In the South Australian desert, this solar-powered facility grows tomatoes for the nation. Driving across the wide saltbush plains towards Port Augusta, north of Adelaide, the first thing a visitor notices on the horizon is the sky-piercing solar tower of Sundrop Farms. Only when you get close do you see the 24,000 mirrors arrayed at its base, each of them beaming the sun’s rays to the tower’s tip, 127m above the ground. The thermal energy harnessed here powers 20ha of adjoining glasshouses, which in turn produce about 350 tonnes of tomatoes each week.

Welcome to farming of the future: a hi-tech, capital-intensive system growing food sustainably and cleanly for the masses – all located in rocky, arid country where southeast Australia’s cropping zones meet the Outback and annual rainfall is less than 250mm. “If you can farm successfully here, you can farm almost anywhere in the world,” says CEO Philipp Saumweber. “I’m no eco-warrior but I wanted to create a new business model for farming, based on a concept of doing more with less and growing in the most sustainable or restorative manner. This is what we have achieved.”

Sundrop Farms is now a $175 million, highly productive “farm” producing 10-15 per cent of Australia’s truss tomatoes. It runs almost entirely on solar thermal power, courtesy of the 15ha array of mirrors that feeds the tower with heat energy, rather than using the more common photovoltaic light-converting panels. The energy is used to heat seawater in vast boilers, generating electricity from the resulting steam and thermal heating for the hothouses. The steam-generated power drives a large desalination plant, turning constantly circulating seawater from the nearby Spencer Gulf into fresh water. In the glasshouses, 750,000 tomato plants dangle their roots into hydroponic pipes.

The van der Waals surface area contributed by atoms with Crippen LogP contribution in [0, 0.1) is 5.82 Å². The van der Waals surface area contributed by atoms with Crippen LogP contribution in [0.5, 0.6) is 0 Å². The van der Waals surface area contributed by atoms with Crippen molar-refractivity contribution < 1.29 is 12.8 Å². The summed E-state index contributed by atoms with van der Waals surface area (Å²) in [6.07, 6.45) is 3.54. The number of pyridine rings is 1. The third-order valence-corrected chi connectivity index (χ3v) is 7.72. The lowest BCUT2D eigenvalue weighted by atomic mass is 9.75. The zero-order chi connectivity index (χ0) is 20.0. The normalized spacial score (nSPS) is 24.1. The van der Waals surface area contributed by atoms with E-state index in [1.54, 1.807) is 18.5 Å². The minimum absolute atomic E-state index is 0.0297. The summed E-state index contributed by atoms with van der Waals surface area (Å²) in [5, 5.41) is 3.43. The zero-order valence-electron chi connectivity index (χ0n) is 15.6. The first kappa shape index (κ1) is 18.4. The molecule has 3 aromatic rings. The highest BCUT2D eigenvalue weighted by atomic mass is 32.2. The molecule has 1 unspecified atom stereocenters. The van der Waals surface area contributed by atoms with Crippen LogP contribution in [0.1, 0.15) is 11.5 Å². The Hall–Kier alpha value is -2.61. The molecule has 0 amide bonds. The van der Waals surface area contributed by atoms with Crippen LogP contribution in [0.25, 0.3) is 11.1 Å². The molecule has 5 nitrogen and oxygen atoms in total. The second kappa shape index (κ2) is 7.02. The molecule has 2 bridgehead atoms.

The farm employs 150 workers from Port Augusta and nearby Port Pirie, including many long-term unemployed or those displaced by the mining downturn. The intensity of Port Augusta’s light and the controlled growing environment mean tomatoes can be picked just 10 weeks after each seedling is embedded in its hydroponic pipe. New seedlings are planted between mature vines, giving Sundrop a unique production cycle spanning 50 weeks a year – crucial for supplying Coles supermarkets with up to 25,000 tonnes of tomatoes each year.

“It sounds like high-cost farming but because of our scale and low running costs we can actually grow tomatoes incredibly competitively,” Saumweber says. “You have to put in a lot more capital up-front to build it but we don’t have to buy water, electricity, fuel or insecticides, our land is cheap and our annual costs of running a big horticultural operation are very low.”

“This is the future,” says Saumweber. “Just as the green revolution of the’70s gave us bigger tractors, more seed varieties and better irrigation, I think the next giant leap forward in food production will be the sustainable intensification of farming – doing more with less inputs but on a bigger scale and with greater efficiency.


Source: Sue Neales (The Weekend Australian)

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